The Man Who Lived In A Tub ©
Long, long ago in Old Greece there lived a man. When he was born he was so beautiful. So his parents had to call him a name which was as beautiful as his person. His baby blue eyes ever reminded them of sun-lit skies; his smile, oh how divine it seemed! His parents were already rich and they had everything they could wish for. And a baby so well formed and sweet as he, made their joy complete. Naturally they named him Diogenes, meaning God given, which was a proper thing to do.
But his grandparents who came to see their first grandchild said, “A name such as Diogenes is fine but it does not have a ring such as we are used to.” They were so rich and the proud parents wanted to make them happy. So they added the name of his grandfather too. Then it was the turn of the king who wanted to show his favour. He decreed the child should bear the name of the clan to which he belonged; as a mark of special consideration he was allowed to use his royal name as his middle name which was quite a tongue-twister. So many great personages bearing presents, all belonging to the clan descended on the proud parents. In order to please them the parents added the names they were particular about. In the end the baby had a name like this:
The boy grew to a man’s estate. He thought he did not deserve a name so long as his. It was such a dreadful bore! As boring as his father’s mansion so large he often got lost in its many halls. He took it ill to see his servants behave rudely towards every beggar who came to the door. “I shall not put up with this!’So he got rid of his impossible name. Instead he took on a name as simple as Dio-mio. He practised simple living which made all at his father’s table raise their eyebrows. His father said,”Let him!” He saw in his manly eyes that same baby blue which he first beheld on the day he opened his eyes.
His father still loved his son.
Dio-Mio had only one friend who was also his neighbour. Nike said the name Dio-Mio sounded more like a cat meeowing when he had nothing else to do. He liked his friend so much as to please him. So he changed his name to Dee.
Nike, like his father lived at the table of his father. Dee did not like such luxury as his father who lived so extravagantly. But Nike disagreed. He said,”A dinner wasted is a day wasted.” Dee liked his friend but not enough to live as he did. So one day he left home to live a life of utmost simplicity. He did not tell anyone. Not even his good friend Nike.
People shook their heads and said,”Poor Diogenes! He has gone to the dogs!”He did not think so. He had found himself a tub a commodious one at that. It was large enough for him to stretch himself and it still had room for a small library. By day he could read under the sun. But at night it was difficult. One day his father sought him out. He called on him and asked how things were. He replied,” Fine dada!” He looked around and saw there were still puddles of water in his tub. “Oh son, it rained this morning and you are wet all over!”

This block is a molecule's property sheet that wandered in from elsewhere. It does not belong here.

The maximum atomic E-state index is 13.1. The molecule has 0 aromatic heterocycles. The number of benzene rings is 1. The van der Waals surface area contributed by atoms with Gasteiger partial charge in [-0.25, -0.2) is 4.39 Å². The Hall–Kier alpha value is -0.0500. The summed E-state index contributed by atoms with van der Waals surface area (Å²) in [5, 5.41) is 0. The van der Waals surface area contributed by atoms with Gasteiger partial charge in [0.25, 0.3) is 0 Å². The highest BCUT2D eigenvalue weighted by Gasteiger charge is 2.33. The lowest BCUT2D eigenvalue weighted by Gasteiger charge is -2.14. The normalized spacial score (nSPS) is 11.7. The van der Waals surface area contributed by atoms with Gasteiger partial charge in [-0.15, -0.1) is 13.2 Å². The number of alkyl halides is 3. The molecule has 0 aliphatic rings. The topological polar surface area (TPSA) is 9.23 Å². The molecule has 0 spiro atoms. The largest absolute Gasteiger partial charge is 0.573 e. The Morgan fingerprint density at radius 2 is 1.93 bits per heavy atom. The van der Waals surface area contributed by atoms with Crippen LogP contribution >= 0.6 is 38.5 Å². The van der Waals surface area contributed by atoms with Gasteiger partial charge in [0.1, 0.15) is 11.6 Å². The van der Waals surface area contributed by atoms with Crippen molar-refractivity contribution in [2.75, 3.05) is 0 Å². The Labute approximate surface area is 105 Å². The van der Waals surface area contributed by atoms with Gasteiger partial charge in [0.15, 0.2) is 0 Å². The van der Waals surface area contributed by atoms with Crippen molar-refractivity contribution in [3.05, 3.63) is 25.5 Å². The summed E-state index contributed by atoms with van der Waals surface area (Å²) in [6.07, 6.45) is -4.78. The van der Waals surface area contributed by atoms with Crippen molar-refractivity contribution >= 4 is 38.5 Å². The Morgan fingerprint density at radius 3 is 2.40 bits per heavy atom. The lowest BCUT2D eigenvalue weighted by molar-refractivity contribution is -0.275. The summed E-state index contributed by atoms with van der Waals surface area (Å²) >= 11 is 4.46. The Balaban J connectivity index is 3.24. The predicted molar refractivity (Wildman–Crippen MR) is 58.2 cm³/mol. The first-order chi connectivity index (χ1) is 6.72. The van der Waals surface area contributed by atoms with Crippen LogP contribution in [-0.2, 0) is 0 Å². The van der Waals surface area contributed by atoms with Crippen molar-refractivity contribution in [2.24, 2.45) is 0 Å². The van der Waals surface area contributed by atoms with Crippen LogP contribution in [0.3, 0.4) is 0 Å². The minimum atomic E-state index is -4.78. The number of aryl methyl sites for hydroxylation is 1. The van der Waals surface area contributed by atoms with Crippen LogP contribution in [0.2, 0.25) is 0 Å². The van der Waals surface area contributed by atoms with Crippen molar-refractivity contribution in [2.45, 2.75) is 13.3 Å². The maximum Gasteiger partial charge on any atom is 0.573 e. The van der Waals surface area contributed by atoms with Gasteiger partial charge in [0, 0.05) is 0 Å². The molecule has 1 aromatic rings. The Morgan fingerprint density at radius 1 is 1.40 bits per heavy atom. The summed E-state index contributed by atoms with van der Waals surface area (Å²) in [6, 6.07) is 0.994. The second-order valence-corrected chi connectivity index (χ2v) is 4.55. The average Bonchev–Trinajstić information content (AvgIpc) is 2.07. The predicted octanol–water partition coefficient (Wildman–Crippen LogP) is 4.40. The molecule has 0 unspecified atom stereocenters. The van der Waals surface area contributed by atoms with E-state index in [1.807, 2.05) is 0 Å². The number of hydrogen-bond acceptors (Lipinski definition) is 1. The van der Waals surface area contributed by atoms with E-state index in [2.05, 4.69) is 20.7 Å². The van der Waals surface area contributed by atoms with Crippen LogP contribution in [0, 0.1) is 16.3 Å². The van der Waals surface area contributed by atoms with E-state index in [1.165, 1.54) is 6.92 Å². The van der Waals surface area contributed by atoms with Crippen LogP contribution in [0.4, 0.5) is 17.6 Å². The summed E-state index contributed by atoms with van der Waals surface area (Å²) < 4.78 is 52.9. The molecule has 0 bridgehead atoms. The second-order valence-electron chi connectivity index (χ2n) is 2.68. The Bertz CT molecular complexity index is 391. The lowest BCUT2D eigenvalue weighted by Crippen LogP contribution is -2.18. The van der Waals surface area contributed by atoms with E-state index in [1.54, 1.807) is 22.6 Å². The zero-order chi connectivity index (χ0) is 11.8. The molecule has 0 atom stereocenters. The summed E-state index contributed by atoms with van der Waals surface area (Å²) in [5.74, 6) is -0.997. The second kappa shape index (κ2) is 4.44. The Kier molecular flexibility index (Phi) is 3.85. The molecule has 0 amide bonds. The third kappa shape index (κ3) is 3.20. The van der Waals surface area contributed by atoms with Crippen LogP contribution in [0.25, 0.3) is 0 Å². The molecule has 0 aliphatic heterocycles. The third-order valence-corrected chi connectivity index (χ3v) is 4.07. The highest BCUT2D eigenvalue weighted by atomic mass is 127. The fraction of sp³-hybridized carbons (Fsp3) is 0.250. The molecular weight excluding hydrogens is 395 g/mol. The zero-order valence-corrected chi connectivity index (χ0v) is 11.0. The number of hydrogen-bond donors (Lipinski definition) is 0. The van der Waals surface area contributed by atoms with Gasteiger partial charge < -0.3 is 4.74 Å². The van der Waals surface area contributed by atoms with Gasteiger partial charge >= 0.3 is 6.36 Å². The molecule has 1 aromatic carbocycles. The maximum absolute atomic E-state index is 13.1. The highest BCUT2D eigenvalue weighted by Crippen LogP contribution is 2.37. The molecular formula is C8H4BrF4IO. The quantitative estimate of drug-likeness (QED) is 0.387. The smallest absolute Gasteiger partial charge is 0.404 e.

“Oh no!”replied Dee with a laugh which rang as pure as a bell,”It was my wash day!” His father was pleased to hear that. “What have you done with your bath towel?”He replied he did not have one. “What is the sun for, dada?” Dee knew how to explain himself,”why waste sunshine which is free? It will dry me just as nicely as any towel.”His father could understand. He said,”I must give you at least something. Well everything I own after my time is yours by law. It is quite a heap boy! “he asked, “What shall I now give you?”
His son said,”Well send me enough oil for my lamp. I would like to read before bed-time.” His aged father agreed. They hugged each other and he left.
At nights Dee would sometimes light his oil lamp and wander around sleepy streets. People looked at each other seeing the strange sight of a not so young man walking about in search of something. Under the light of the oil lamp his shadow struck them as menacing. “He is searching for honest people. We ought not be here.” One said nervously to another. One night he came across a family huddled against a wall and seeing light they crouched still deeper into the shadows. Dee came closer and he was shocked as light from the lamp fell on the face of his old friend, Nike! “What are you doing here?”
“You have come to see me in my shame!”Nike whimpered. Dee felt sorry for his old friend. He took his friend by the hand and said “Let us go home.”On the way Nike said how he lived at his father’s table and thought life was a round of feasts. “but when your father was gone, so was my hope!” Dee said he also had learnt as he had learnt his lesson. “Living simple means you cannot be of use to others. At least with riches which are my own, by right I can make a difference.”Before he took his friend and his family in he said he should work for his living if he were to be his friend. “You shall look after my estate and you shall dine daily at my table. Agreed?” Nike agreed and did everything to keep their friendship smooth and easy.
Man’s private virtue in some cases becomes vice when it is set into the framework of the whole community. In market economy if every consumer practiced thrift how will traders survive? So man in casting his lot with rest of his species need to be responsible for others as well. You need to support the aspirations of the whole. Let it be for good rather than for vices that could ultimately destroy you in the bargain.
Diogenes’ parents had to take into account of pleasing so many of those who were men of substance. So the name they arrived at was quite a mouthful. Cluster principle denotes the complexity of keeping a private virtue from being compromised. This principle is behind the inflation theory(*In physical cosmology, cosmic inflation is the idea that the nascent universe passed through a phase of exponential expansion-ref:wikipedia for more). Paradox of thrift also is an example of inversion principle.